This is by far the least ideal solution, since it kinda disturbs the user and makes them dismiss the popover in every window (because where do you show it? only in the source of the operation? only in the destination? only where the user is looking at? everywhere?)

So we created a new animation that tries to catch more attention, and we will like to receive some feedback on it. Here is a demo:

And so far we didn’t add any user change more, so it should be a good release for those that like stability.

Nautilus desktop works on Wayland sessions

Thanks to Florian Mullner, he came up with a simple but working solution. Now you can use the desktop when in a Wayland session. Keep in mind this requires XWayland, and it’s backported to 3.22 too.

What we have work on

Flow box view

As you may know, the views in Nautilus are quite old and on the technical side they lack the most basic modern stuff, due to it’s custom implementation. For more than 2 years we have been working on allow a new view based on GtkFlowBox to be created.

Issues with current implementation are:

  • It’s not using gtk+ widgets or containers. This is by far the most important issue:
    • Any change or new feature  requires a whole “widget alike” object creation.
    • We cannot use any of the gtk+ widgets technology, including the gtk+ inspector or CSS
    • We cannot really create new visualisations like a placeholder for when copying files with some progress information or showing tags for files or any smart feature you could think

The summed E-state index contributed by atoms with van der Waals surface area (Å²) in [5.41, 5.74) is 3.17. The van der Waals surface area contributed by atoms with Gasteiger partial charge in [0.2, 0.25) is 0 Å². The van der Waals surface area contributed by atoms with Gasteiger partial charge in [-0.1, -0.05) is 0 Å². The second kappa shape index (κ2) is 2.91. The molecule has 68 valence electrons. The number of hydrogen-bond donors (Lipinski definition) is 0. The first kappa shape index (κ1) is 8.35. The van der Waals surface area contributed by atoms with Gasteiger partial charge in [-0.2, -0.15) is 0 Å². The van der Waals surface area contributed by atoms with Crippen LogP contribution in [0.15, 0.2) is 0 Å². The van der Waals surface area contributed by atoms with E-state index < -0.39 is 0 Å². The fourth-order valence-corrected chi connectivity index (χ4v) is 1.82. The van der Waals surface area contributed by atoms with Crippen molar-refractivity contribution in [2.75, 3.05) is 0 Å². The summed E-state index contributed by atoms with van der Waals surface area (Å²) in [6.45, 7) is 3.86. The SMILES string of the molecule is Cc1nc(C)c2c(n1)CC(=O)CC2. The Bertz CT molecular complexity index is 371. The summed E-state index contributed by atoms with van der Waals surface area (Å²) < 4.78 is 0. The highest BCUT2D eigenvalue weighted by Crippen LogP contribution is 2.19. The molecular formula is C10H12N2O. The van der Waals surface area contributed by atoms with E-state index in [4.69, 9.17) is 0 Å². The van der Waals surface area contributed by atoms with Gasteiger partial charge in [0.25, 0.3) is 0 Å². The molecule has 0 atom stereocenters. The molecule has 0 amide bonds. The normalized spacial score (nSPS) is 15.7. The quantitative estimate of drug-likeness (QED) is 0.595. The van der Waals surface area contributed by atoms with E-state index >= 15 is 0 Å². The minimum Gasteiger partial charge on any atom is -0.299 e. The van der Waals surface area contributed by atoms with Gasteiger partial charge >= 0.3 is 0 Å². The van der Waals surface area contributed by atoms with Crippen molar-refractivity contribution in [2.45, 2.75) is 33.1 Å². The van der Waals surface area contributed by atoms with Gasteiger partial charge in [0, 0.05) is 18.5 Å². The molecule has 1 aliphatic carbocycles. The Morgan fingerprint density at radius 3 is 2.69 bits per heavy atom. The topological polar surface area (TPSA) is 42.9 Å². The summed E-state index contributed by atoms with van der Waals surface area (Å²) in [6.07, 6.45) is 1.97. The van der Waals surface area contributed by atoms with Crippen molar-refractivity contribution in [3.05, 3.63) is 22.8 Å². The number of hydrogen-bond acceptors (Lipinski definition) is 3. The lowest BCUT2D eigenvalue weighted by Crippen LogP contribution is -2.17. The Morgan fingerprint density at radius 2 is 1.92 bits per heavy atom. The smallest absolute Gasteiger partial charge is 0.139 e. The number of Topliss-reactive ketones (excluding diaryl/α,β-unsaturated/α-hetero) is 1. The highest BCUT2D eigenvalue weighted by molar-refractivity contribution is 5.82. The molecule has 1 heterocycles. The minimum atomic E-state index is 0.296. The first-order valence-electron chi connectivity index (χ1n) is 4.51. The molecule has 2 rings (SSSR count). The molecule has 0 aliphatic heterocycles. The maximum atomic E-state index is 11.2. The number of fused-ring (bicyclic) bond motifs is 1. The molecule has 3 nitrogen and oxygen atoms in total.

• We have to maintain a big amount of code that Nautilus shouldn’t. This is widget work from gtk+
  • Spacing between items is not dynamic
  • Selection of items modify the visual of the picture, videos, icons with a blue overlay
  • We cannot have several zooms without making the view unusable.
  • The view and items “jumps” while it’s loading the files inside, making effectively useless to use Nautilus while the directory is being loaded.

This work it’s without hesitation the hardest and longest that Nautilus have faced for years. It required the desktop to be split from Nautilus, it requires modification in the most basic level of the code, porting to new technologies, etc.

Unfortunately, even if we managed to make all of this work, due to its performance issues we cannot switch to GtkFlowBox yet, and more work is required both in Nautilus and gtk+.

However I’m happy to announce that on the Hackfest we did last Novermber we decided to push forward this as a optional view to be able to iterate on its implementation and open the door for contributions from contributors and GSoC projects on it. This work is an experiment in several ways, not only in the technical part but also in the views itself and the code design. We will iterate on the feedback and code to make it shine before making it the default view. The same will apply to the list view once the icon view is ready.

This experimental view is now optionally checked as a gsetting called “use-experimental-views”. It’s not yet in the user preferences because it’s not in a usable state and it’s not intended to be used by nobody other than developers contributing to Nautilus.